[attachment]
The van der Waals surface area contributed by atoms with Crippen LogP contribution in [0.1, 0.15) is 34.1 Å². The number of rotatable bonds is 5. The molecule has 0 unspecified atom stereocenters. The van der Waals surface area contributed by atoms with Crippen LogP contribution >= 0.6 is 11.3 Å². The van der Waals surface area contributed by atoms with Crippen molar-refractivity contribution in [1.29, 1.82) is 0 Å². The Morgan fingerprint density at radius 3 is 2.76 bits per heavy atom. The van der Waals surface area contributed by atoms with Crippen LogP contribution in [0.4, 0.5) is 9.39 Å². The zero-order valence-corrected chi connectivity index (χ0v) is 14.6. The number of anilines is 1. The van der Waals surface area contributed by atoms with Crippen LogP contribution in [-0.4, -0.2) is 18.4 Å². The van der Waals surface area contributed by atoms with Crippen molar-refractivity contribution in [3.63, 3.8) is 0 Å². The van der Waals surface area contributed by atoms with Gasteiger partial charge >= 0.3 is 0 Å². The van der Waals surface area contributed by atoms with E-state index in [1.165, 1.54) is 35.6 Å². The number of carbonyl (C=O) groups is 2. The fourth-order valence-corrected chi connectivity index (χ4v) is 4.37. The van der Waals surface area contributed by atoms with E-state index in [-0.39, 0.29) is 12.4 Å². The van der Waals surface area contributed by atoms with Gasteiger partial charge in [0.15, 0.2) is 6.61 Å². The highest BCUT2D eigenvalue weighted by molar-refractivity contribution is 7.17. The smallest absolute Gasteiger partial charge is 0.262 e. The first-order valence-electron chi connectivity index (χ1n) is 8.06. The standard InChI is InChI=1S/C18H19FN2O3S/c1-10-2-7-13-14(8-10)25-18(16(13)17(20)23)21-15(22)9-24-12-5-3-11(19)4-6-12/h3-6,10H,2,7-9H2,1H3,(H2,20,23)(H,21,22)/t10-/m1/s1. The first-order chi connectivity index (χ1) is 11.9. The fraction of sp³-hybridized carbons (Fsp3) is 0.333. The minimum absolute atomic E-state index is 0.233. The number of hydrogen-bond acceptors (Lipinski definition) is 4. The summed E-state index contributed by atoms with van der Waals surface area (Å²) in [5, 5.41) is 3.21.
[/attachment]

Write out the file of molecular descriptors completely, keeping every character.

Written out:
The van der Waals surface area contributed by atoms with Crippen LogP contribution in [0.1, 0.15) is 34.1 Å². The number of rotatable bonds is 5. The molecule has 0 unspecified atom stereocenters. The van der Waals surface area contributed by atoms with Crippen LogP contribution >= 0.6 is 11.3 Å². The van der Waals surface area contributed by atoms with Crippen molar-refractivity contribution in [1.29, 1.82) is 0 Å². The Morgan fingerprint density at radius 3 is 2.76 bits per heavy atom. The van der Waals surface area contributed by atoms with Crippen LogP contribution in [0.4, 0.5) is 9.39 Å². The zero-order valence-corrected chi connectivity index (χ0v) is 14.6. The number of anilines is 1. The van der Waals surface area contributed by atoms with Crippen LogP contribution in [-0.4, -0.2) is 18.4 Å². The van der Waals surface area contributed by atoms with Crippen molar-refractivity contribution in [3.63, 3.8) is 0 Å². The van der Waals surface area contributed by atoms with Gasteiger partial charge >= 0.3 is 0 Å². The van der Waals surface area contributed by atoms with E-state index in [1.165, 1.54) is 35.6 Å². The number of carbonyl (C=O) groups is 2. The fourth-order valence-corrected chi connectivity index (χ4v) is 4.37. The van der Waals surface area contributed by atoms with E-state index in [-0.39, 0.29) is 12.4 Å². The van der Waals surface area contributed by atoms with Gasteiger partial charge in [0.15, 0.2) is 6.61 Å². The highest BCUT2D eigenvalue weighted by molar-refractivity contribution is 7.17. The smallest absolute Gasteiger partial charge is 0.262 e. The first-order valence-electron chi connectivity index (χ1n) is 8.06. The standard InChI is InChI=1S/C18H19FN2O3S/c1-10-2-7-13-14(8-10)25-18(16(13)17(20)23)21-15(22)9-24-12-5-3-11(19)4-6-12/h3-6,10H,2,7-9H2,1H3,(H2,20,23)(H,21,22)/t10-/m1/s1. The first-order chi connectivity index (χ1) is 11.9. The fraction of sp³-hybridized carbons (Fsp3) is 0.333. The minimum absolute atomic E-state index is 0.233. The number of hydrogen-bond acceptors (Lipinski definition) is 4. The summed E-state index contributed by atoms with van der Waals surface area (Å²) in [5, 5.41) is 3.21.